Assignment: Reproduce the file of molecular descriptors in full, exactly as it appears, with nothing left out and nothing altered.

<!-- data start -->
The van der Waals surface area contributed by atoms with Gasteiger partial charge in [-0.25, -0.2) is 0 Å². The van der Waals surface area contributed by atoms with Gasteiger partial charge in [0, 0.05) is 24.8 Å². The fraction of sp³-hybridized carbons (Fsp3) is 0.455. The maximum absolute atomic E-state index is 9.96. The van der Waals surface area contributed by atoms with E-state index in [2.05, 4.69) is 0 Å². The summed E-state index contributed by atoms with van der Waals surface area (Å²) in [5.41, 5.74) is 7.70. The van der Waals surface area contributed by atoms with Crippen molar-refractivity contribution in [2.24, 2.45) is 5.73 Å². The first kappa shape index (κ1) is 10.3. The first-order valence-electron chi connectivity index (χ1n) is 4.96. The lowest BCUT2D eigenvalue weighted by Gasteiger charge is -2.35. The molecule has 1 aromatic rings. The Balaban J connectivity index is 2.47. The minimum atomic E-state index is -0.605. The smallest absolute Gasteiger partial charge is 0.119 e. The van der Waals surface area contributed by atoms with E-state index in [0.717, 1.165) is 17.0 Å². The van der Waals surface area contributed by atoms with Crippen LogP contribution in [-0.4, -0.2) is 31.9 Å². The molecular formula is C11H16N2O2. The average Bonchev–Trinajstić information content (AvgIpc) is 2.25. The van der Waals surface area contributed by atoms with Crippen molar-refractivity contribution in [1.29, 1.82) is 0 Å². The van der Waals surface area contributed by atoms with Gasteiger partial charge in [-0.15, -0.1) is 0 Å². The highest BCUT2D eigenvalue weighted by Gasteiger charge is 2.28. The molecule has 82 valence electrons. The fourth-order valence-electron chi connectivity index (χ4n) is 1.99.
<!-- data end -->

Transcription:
The van der Waals surface area contributed by atoms with Gasteiger partial charge in [-0.25, -0.2) is 0 Å². The van der Waals surface area contributed by atoms with Gasteiger partial charge in [0, 0.05) is 24.8 Å². The fraction of sp³-hybridized carbons (Fsp3) is 0.455. The maximum absolute atomic E-state index is 9.96. The van der Waals surface area contributed by atoms with E-state index in [2.05, 4.69) is 0 Å². The summed E-state index contributed by atoms with van der Waals surface area (Å²) in [5.41, 5.74) is 7.70. The van der Waals surface area contributed by atoms with Crippen molar-refractivity contribution in [2.24, 2.45) is 5.73 Å². The first kappa shape index (κ1) is 10.3. The first-order valence-electron chi connectivity index (χ1n) is 4.96. The lowest BCUT2D eigenvalue weighted by Gasteiger charge is -2.35. The molecule has 1 aromatic rings. The Balaban J connectivity index is 2.47. The minimum atomic E-state index is -0.605. The smallest absolute Gasteiger partial charge is 0.119 e. The van der Waals surface area contributed by atoms with E-state index in [0.717, 1.165) is 17.0 Å². The van der Waals surface area contributed by atoms with Crippen LogP contribution in [-0.4, -0.2) is 31.9 Å². The molecular formula is C11H16N2O2. The average Bonchev–Trinajstić information content (AvgIpc) is 2.25. The van der Waals surface area contributed by atoms with Crippen molar-refractivity contribution in [1.29, 1.82) is 0 Å². The van der Waals surface area contributed by atoms with Gasteiger partial charge in [-0.15, -0.1) is 0 Å². The highest BCUT2D eigenvalue weighted by Gasteiger charge is 2.28. The molecule has 82 valence electrons. The fourth-order valence-electron chi connectivity index (χ4n) is 1.99.